Prevalence and clinical correlates of sleep disordered breathing in myotonic dystrophy types 1 and 2

Maria L aura Ester Bianchi, Anna Losurdo, Chiara Di Blasi, Massimo Santoro, Marcella Masciullo, Giulia Conte, Venanzio Valenza, Antonello Damiani, Giacomo Della Marca, Gabriella Silvestri

Research output: Contribution to journalArticlepeer-review

Abstract

PURPOSE: Myotonic dystrophy types 1 (DM1) and 2 (DM2) are the most common muscular dystrophies in adulthood. A high prevalence of excessive daytime sleepiness (EDS) and sleep disordered breathing was documented in DM1; however, there are limited data available regarding DM2. Goals of the study were: (1) to evaluate the prevalence of sleep apnea in a large cohort of patients (71 DM1 and 14 DM2) and (2) to analyze correlations among such disorders and clinical features of myotonic dystrophies.

METHODS: All patients underwent clinical examination, subjective sleep evaluation, and home based cardiorespiratory monitoring, and most of them performed pulmonary function tests and oropharyngeal-oesophageal scintigraphy (OPES).

RESULTS: Almost 45% of patients reported poor sleep quality; only 20% of them referred EDS. Sleep studies documented sleep apnea, mostly obstructive, in 69% DM1 patients and 43% DM2 patients; overall, 28% of cases needed non-invasive ventilation. Neither age, gender, illness duration, body mass index, muscle involvement, OPES respiratory function indexes, nor n(CTG) in leukocytes were predictive of sleep apnea in DM1 patients. Conversely, in DM1 the central apnea-hypopnea index is correlated with the oral transit time estimated by OPES, whereas in DM2 apnea indexes are correlated with pulmonary function parameters.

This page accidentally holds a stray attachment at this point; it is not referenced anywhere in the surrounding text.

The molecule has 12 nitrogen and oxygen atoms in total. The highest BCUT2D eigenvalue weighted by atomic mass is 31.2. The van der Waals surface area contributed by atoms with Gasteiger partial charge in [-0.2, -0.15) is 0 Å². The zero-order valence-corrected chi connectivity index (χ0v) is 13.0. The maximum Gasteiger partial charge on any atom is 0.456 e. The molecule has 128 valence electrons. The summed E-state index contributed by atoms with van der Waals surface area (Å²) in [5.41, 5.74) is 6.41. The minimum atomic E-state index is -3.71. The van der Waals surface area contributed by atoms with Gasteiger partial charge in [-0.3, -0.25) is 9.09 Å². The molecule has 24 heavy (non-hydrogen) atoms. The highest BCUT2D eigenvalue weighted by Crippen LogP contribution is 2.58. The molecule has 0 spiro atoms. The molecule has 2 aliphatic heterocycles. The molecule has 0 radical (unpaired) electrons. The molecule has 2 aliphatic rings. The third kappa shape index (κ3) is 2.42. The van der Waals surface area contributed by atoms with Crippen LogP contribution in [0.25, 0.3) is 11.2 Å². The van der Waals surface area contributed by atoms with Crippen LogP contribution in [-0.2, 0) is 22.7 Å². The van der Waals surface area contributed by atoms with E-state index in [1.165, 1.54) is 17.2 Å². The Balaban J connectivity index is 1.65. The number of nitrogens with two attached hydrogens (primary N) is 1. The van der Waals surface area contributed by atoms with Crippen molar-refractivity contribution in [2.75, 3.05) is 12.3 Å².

CONCLUSIONS: Sleep apnea is highly prevalent in both forms of myotonic dystrophies. In DM1, no clinical parameters appear to be predictive, while age appears to influence the severity of the obstructive variant; in DM2, the severity of sleep apnea is correlated with the degree of respiratory muscle involvement. Considering the harmful consequences of sleep apnea on cardiorespiratory function, our findings suggest including PSG in the follow-up of myotonic dystrophies.

Original languageEnglish
Pages (from-to)579-589
Number of pages11
JournalSleep and Breathing
Volume18
Issue number3
DOIs
Publication statusPublished - Sep 1 2014

ASJC Scopus subject areas

  • Medicine(all)

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